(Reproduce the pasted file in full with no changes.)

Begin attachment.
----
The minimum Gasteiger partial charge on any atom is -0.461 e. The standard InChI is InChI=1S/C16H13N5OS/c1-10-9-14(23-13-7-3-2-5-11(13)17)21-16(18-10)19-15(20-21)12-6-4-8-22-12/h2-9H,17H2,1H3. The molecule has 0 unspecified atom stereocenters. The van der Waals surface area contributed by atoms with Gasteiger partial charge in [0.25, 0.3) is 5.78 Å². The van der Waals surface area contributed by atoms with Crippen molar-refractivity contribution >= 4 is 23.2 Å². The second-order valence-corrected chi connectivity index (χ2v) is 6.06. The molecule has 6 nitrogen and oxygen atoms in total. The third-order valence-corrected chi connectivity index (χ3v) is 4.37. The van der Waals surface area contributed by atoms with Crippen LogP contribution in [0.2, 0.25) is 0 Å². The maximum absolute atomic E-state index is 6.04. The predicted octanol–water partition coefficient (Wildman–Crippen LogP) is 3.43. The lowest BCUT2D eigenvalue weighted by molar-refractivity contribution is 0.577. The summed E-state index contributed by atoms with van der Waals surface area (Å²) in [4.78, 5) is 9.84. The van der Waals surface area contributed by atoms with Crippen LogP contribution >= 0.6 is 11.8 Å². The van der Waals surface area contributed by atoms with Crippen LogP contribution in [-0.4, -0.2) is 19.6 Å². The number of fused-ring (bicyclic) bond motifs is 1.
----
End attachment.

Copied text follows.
The minimum Gasteiger partial charge on any atom is -0.461 e. The standard InChI is InChI=1S/C16H13N5OS/c1-10-9-14(23-13-7-3-2-5-11(13)17)21-16(18-10)19-15(20-21)12-6-4-8-22-12/h2-9H,17H2,1H3. The molecule has 0 unspecified atom stereocenters. The van der Waals surface area contributed by atoms with Gasteiger partial charge in [0.25, 0.3) is 5.78 Å². The van der Waals surface area contributed by atoms with Crippen molar-refractivity contribution >= 4 is 23.2 Å². The second-order valence-corrected chi connectivity index (χ2v) is 6.06. The molecule has 6 nitrogen and oxygen atoms in total. The third-order valence-corrected chi connectivity index (χ3v) is 4.37. The van der Waals surface area contributed by atoms with Crippen LogP contribution in [0.2, 0.25) is 0 Å². The maximum absolute atomic E-state index is 6.04. The predicted octanol–water partition coefficient (Wildman–Crippen LogP) is 3.43. The lowest BCUT2D eigenvalue weighted by molar-refractivity contribution is 0.577. The summed E-state index contributed by atoms with van der Waals surface area (Å²) in [4.78, 5) is 9.84. The van der Waals surface area contributed by atoms with Crippen LogP contribution >= 0.6 is 11.8 Å². The van der Waals surface area contributed by atoms with Crippen LogP contribution in [-0.4, -0.2) is 19.6 Å². The number of fused-ring (bicyclic) bond motifs is 1.